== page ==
200 Reasons To Love A Cappella

Big Crescendos

200 Reasons To Love A Cappella

Reason #164: Big Crescendos

When I review a cappella shows, it’s not unusual for me to highlight groups that show care in planning and precision in executing their dynamics. These are groups that aren’t afraid to go soft and small, and by the same token don’t hesitate to flip switch to build up to a monster swell of sound.

A part of what’s great a big crescendo is it transcends technical knowledge. A completely casual fan may not know what’s happening when a crescendo hits, or have the vocabulary to name it, but when it’s done right, you can rest assured that she or he will feel it—a build of excitement and emotion to accompany the surge on stage. 

I love it!

Big Crescendos

200 Reasons To Love A Cappella

Reason #164: Big Crescendos

When I review a cappella shows, it’s not unusual for me to highlight groups that show care in planning and precision in executing their dynamics. These are groups that aren’t afraid to go soft and small, and by the same token don’t hesitate to flip switch to build up to a monster swell of sound.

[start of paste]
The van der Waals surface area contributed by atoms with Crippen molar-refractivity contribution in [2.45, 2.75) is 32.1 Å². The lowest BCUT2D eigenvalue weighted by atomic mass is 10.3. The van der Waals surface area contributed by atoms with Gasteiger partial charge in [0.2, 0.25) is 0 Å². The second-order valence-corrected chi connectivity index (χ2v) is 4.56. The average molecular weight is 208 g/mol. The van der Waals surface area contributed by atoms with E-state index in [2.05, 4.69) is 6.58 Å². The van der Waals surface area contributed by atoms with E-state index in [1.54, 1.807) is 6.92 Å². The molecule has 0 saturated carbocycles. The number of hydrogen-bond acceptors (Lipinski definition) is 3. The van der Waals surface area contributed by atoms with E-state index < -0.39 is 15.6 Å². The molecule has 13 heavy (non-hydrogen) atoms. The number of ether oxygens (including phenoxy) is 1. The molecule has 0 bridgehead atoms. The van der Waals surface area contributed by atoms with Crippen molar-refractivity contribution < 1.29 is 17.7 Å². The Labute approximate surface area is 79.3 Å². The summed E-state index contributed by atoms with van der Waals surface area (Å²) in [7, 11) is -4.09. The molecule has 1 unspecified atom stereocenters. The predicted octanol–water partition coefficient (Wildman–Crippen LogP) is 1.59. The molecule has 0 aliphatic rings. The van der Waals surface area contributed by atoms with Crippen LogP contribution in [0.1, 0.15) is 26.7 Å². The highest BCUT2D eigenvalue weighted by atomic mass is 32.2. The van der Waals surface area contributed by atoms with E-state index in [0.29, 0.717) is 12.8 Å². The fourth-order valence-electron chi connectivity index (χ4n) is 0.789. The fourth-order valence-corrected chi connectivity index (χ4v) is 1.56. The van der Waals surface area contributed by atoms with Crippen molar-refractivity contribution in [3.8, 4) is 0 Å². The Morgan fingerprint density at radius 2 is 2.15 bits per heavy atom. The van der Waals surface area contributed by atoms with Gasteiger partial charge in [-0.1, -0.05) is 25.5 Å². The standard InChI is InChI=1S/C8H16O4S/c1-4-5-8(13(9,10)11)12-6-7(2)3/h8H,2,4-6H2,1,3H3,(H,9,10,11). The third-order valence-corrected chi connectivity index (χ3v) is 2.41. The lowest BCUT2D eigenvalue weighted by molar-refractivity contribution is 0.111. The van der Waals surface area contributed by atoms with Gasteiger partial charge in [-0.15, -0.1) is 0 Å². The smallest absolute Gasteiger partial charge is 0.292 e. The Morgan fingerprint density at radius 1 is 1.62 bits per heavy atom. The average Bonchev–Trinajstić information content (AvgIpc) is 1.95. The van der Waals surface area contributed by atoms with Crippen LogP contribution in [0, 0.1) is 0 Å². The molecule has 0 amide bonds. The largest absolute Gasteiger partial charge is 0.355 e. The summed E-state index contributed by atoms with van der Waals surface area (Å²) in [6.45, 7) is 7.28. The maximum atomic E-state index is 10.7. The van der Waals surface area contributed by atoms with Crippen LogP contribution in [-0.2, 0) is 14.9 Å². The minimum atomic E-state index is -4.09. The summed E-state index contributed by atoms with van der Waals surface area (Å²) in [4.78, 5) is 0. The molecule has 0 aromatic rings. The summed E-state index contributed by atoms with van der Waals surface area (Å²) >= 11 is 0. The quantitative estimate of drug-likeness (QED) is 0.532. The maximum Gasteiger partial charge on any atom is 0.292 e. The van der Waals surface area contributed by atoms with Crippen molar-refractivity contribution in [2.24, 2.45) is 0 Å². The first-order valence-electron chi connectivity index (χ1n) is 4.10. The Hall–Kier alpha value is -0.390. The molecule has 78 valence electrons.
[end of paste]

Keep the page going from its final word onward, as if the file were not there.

A part of what’s great a big crescendo is it transcends technical knowledge. A completely casual fan may not know what’s happening when a crescendo hits, or have the vocabulary to name it, but when it’s done right, you can rest assured that she or he will feel it—a build of excitement and emotion to accompany the surge on stage. 

I love it!

Fun Encores

200 Reasons To Love A Cappella

Reason #163: Fun Encores

For every Varsity Vocals competition, the night wraps up with the winning group retaking the stage for one more song—an encore.

After hours of watching groups sing with technical precision and care, it can be a real treat to watch marvelously talented young singers cut a little bit looser. Riffing, dancing, sharing their celebration with the live audience—fighting back smiles that might belie the song at hand, trying to figure out how to balance awards certificates with their microphones while singing.